Paul was no chauvinist. He taught the spiritual equality of women and men (Gen 3:28) and wrote eloquently about husbands loving their wives as Christ loved the church-sacrificially and unconditionally (Ephesians 5:25-33). But to a church in a corrupt culture where marriages were in disarray, the brave Paul argued that submission was essential for any institution-government, church, or family. Without authority, chaos reigns. Continue reading WHY DID PAUL SPEAK SO MUCH ABOUT WIVES SUBMITTING TO THEIR HUSBANDS?
The sheer unlikelihood of this event has caused many to interpret Jonah’s book as allegory or parable, not history as such. Indeed, no other account exists of a human being surviving such an event. Did it really happen to Jonah, and if so, how did he survive? Continue reading HOW CAN A PERSON SURVIVE SEVENTY-TWO HOURS INSIDE A FISH?
David may have been referring in this psalm to an ancient custom observed by mourners at funerals. They would collect the tears they shed for departed loved ones in small flasks and place them in their tombs as memorials of their love. The New International Version renders this phrase as “list my tears on your scroll.” But in a marginal note, it cites “put my tears in you wineskin” as a possible reading. Continue reading GOD KNOWS OUR TEARS
To be superior to “all the gods of Egypt” was quite a claim, since the Egyptians are known to have worshiped more than thirty pagan deities. These included the bull god Apis, who ensured fertility; Hathor, the goddess of love; and Thoth, the god of wisdom and books. Continue reading ALL THE GODS OF EGYPT
Birth is our universal means of arrival in life. We can’t begin to experience all that life has to offer until we have passed through the moment of birth. Life has a formative phase in the womb that the psalmist describes beautifully: Continue reading SINGS AND SYMBOLS (BIRTH)
HEAD OF THE CHURCH – Title for Christ (Eph 4:15; Col 1:18). In Ephesians, the metaphor of Christ as head of His body, the church, is carefully developed. Headship includes the idea of Christ’s authority (1:22; 5:23) and of the submission required of the church (5:24). More is in view than a statement of Christ’s authority. The focus is on the character of Christ’s relationship with the church. Unlike self-seeking human lords (Luke 22:25), Continue reading DEFINITION OF THE DAY “HEAD OF THE CHURCH”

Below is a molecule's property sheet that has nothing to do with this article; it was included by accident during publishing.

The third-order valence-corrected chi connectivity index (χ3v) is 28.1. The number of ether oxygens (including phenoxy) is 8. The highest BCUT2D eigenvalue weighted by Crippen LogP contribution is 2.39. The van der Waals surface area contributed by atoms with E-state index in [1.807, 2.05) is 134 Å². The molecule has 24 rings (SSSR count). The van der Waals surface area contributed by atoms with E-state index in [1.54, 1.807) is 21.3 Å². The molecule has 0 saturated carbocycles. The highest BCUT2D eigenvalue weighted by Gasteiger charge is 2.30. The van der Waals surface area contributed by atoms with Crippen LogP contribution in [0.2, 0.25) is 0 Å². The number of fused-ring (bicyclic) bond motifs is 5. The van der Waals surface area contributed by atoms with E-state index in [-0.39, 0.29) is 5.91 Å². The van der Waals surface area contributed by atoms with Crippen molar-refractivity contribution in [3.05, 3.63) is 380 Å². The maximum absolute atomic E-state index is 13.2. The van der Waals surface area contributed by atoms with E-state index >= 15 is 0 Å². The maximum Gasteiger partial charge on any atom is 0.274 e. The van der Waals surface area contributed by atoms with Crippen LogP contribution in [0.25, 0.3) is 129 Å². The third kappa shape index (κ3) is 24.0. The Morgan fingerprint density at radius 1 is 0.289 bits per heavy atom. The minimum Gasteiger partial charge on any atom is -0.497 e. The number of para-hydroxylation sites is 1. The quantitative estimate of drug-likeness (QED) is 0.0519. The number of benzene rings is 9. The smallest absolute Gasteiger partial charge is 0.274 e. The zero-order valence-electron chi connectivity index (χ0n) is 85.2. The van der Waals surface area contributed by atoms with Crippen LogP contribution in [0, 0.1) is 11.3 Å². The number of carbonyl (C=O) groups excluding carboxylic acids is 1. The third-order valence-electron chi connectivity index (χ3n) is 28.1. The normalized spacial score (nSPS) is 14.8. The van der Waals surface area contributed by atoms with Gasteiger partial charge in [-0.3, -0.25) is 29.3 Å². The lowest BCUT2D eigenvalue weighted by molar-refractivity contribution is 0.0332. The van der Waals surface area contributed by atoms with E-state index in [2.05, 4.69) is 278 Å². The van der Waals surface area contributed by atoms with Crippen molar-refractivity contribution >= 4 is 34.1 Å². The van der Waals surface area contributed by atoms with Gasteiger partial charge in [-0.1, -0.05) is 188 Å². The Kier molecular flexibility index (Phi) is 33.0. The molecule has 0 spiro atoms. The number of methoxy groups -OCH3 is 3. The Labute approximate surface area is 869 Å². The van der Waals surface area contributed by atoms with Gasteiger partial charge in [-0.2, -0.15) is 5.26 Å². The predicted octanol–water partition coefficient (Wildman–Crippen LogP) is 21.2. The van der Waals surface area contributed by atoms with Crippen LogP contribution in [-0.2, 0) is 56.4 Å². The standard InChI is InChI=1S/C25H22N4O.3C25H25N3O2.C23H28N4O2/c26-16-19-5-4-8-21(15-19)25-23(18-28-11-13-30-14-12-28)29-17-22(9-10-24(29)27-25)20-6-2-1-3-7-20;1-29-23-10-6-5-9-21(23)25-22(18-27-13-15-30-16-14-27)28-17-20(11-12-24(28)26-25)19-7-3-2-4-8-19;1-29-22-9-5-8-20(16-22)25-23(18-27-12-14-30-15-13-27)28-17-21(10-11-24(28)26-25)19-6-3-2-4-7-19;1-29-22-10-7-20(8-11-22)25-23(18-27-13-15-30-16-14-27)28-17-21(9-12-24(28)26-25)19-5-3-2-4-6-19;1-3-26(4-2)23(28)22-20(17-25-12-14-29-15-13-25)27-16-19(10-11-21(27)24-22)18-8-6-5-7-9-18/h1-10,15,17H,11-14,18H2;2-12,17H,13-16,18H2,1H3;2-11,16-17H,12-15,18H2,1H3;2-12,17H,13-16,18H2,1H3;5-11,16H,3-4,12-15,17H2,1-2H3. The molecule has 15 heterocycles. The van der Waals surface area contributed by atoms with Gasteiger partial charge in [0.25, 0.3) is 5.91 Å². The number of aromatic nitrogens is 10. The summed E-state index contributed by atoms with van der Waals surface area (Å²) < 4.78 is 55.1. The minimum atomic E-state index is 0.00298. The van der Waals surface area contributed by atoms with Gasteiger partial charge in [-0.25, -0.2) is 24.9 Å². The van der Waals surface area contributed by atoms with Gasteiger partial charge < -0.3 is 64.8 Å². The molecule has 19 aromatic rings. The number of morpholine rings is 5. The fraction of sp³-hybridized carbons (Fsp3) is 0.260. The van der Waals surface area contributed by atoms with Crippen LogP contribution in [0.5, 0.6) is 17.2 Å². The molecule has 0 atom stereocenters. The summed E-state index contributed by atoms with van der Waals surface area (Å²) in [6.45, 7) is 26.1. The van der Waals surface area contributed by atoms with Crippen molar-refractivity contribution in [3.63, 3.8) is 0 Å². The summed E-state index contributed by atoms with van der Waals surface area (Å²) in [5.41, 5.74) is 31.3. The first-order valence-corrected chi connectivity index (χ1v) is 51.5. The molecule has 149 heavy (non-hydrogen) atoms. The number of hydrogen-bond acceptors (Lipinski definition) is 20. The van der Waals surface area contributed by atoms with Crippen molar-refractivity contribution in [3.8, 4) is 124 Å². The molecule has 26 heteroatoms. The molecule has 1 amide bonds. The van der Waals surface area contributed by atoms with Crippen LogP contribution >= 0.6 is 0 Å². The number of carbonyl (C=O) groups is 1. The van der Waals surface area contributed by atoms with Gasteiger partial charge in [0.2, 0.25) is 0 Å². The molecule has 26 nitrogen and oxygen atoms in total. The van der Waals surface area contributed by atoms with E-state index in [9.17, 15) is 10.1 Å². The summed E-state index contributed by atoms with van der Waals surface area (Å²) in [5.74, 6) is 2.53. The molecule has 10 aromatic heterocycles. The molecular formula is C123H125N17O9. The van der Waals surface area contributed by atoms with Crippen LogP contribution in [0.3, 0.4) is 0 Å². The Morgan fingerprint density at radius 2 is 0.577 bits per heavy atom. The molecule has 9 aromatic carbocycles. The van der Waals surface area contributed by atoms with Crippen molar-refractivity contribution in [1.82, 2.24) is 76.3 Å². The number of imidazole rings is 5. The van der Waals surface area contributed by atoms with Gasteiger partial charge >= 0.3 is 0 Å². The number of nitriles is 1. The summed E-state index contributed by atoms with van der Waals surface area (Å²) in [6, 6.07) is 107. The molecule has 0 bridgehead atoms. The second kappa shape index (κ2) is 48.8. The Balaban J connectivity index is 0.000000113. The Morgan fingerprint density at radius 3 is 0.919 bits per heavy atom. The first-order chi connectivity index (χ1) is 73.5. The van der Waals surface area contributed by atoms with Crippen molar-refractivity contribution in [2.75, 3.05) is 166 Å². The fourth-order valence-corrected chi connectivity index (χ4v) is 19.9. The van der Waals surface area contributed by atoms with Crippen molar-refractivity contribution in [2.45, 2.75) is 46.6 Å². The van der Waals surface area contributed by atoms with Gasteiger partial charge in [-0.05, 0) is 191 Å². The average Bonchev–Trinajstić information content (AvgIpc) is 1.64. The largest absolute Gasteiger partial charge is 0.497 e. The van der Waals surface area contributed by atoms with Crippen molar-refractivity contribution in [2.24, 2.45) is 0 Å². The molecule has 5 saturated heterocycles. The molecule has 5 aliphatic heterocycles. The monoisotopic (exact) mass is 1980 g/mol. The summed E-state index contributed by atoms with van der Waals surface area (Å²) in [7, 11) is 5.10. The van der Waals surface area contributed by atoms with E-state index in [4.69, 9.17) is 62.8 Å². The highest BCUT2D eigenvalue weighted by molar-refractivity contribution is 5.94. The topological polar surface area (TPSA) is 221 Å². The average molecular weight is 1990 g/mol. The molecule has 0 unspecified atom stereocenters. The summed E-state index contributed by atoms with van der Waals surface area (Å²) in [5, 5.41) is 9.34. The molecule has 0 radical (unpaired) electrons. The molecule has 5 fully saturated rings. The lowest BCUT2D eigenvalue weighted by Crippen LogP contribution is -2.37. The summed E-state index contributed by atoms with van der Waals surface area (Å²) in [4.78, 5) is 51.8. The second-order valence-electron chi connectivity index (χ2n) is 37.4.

Writing to the Corinthian church, Paul tells married couples to stay together (1 Corinthians 7:10-11). Jesus also taught that marriage is permanent (Matthew 19:3-9). Paul states that having a non-Christian spouse is not a valid reason for divorce. If the unbelieving spouse deserts and will not return, Paul makes an allowance for the dissolution of the marriage. Jesus, meanwhile, listed unfaithfulness as another ground for divorce. Continue reading WHEN IS DIVORCE ALLOWED?
Many a marriage has fizzled because both husband and wife latch onto the nation of submission, and both are destroyed by it. The husband may like the feeling of dominance, but he discovers too late he no longer has any emotional tie with his wife. Sometimes, tragically, the husband’s sense of dominance becomes perverted and hurtful. Sometimes a wife submits as a survival strategy, fails to grow as a person, loses her love for the man, questions her value as a believer, and settles into a half-life of emotional and spiritual solitude. But submission is meant to help a marriage, not hurt it. So how does it work? Continue reading IF A WIFE IS TO SUBMIT TO HER HUSBAND, HOW MUCH? IN WHAT AREAS? AT WHAT COST?
Any description of God will necessarily use terms and ideas solidly anchored in humor experience. Our own experience, after all, is our only reference point for knowing God. It should be no surprise, then, that most of the emotions people feel are attributed to God at some time: jealousy, fatigue, rapture, love, and even hate. Continue reading IS GOD CAPABLE OF HATE AS WELL AS LOVE? (PSALM 5:5)
We judge what’s good by establishing a benchmark, which has been the task of moral philosophers since the invention of language. Several benchmarks currently compete: personal pleasure, social stability accepted norms (“do not inflict needles pain” is one example). following religious teaching. or obeying God. Continue reading HOW CAN WE KNOW WHAT “GOOD” IS? (3 JOHN 11)